About the Radiation Oncology Team
The radiation oncology team includes:
- Radiation Oncologists
- Radiation Oncology Nurses
- Radiation Therapists
- Medical Radiation Physicists
- Other Healthcare Professionals
Radiation oncologists are the doctors who will oversee your radiation therapy treatments. These physicians work with the other members of the radiation therapy team to develop your treatment plan and ensure that each treatment is given accurately. Your radiation oncologist will also monitor your progress and adjust the treatment as necessary to make sure the radiation is hitting its target while minimizing side effects. Before, during and after your radiation therapy treatments, your radiation oncologist works closely with other cancer doctors, such as medical oncologists and surgeons, to maximize the radiation’s effectiveness.
Radiation oncologists have completed at least four years of college, four years of medical school, one year of general medical training, and four years of residency or specialty training in radiation oncology. They have extensive training in cancer medicine and the safe use of radiation to treat disease. If they pass a special examination, they are certified by the American Board of Radiology. You should ask if your doctor is board certified.
Radiation oncology nurses work together with radiation oncologists and radiation therapists to care for you and your family during your radiation treatments. They will explain the possible side effects you may experience and describe how you can manage them. They will assess how you are doing throughout treatment and will help you cope with the changes you may experience. They will also provide support and counseling to you and your family.
Radiation oncology nurses are licensed registered nurses or licensed practical nurses. Many registered nurses in radiation therapy have additional accreditation in the specialty of oncology nursing. Advanced practice nurses, including clinical nurse specialists and nurse practitioners, have completed a master's degree program.
Radiation therapists work with radiation oncologists to administer the daily radiation treatment under the doctor's prescription and supervision. They maintain daily records and regularly check the treatment machines to make sure they are working properly.
Radiation therapists go through a two- to four-year educational program following high school or college. They take a special examination and may be certified by the American Registry of Radiologic Technologists. In addition, many states require radiation therapists to be licensed.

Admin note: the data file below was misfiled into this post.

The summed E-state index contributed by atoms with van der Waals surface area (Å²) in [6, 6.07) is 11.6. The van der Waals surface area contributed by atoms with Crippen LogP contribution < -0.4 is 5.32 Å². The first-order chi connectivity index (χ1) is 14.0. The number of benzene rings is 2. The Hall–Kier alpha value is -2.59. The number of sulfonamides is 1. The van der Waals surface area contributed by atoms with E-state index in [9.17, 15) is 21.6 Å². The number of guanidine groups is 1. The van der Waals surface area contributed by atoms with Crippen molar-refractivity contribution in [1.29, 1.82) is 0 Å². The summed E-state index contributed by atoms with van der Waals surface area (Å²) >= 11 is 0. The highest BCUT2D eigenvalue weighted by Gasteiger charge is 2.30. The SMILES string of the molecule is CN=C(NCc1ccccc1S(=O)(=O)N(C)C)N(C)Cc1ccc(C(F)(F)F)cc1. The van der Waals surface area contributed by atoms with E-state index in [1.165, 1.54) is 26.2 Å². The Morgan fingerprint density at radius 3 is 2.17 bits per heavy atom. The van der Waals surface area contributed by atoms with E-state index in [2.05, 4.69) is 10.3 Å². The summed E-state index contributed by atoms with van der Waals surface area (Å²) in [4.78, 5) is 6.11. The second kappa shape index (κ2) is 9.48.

Qualified medical physicists work directly with the radiation oncologist during treatment planning and delivery. They oversee the work of the dosimetrist and help ensure that complex treatments are properly tailored for each patient. Medical physicists are responsible for developing and directing quality control programs for equipment and procedures. Their responsibility also includes making sure the equipment works properly by taking precise measurements of the radiation beam and performing other safety tests on a regular basis.
Dosimetrists carefully calculate the dose of radiation to make sure the tumor gets enough radiation. Using computers, they work to develop a number of treatment plans that can best destroy the tumor while sparing normal tissue. Since treatment plans are often very complex, dosimetrists work with the radiation oncologist and the medical physicist to choose the treatment plan that is right for you.
Many dosimetrists start as radiation therapists and then, with very intensive training, become dosimetrists. Others are graduates of one- to two-year dosimetry programs. They are certified by the Medical Dosimetrist Certification Board.
You may work with a number of other healthcare professionals while undergoing radiation therapy. These specialists ensure that all of your physical and psychological needs are met during your treatment.
Social workers are available to provide a variety of supportive services to you and your family. They can provide counseling to help you and your family cope with the diagnosis of cancer and with your treatment. They may also help arrange for home healthcare and other services.
Nutritionists or dietitians work with patients to help them maintain their diet during their treatments. They will help you modify your eating plan if the side effects of treatment are affecting your appetite, will determine what you can eat, and can provide recipes, menu suggestions and information on ready-to-use nutritional supplements. They address dietary issues and current developments that may affect cancer treatment outcomes.
Physical therapists use therapeutic exercises to ensure that your body functions properly while you are undergoing treatment. These exercises are used to help manage side effects, alleviate pain and keep you healthy.
Dentists may be involved in the care of patients who are receiving radiation for oral or head and neck cancers. They will help prevent the radiation from damaging the healthy areas of your mouth and oral cavity, and may recommend that you have preventive dental work prior to radiation. They will also help you manage oral complications of cancer therapy, such as dry mouth. A dental hygienist may also perform these services under the supervision of a dentist.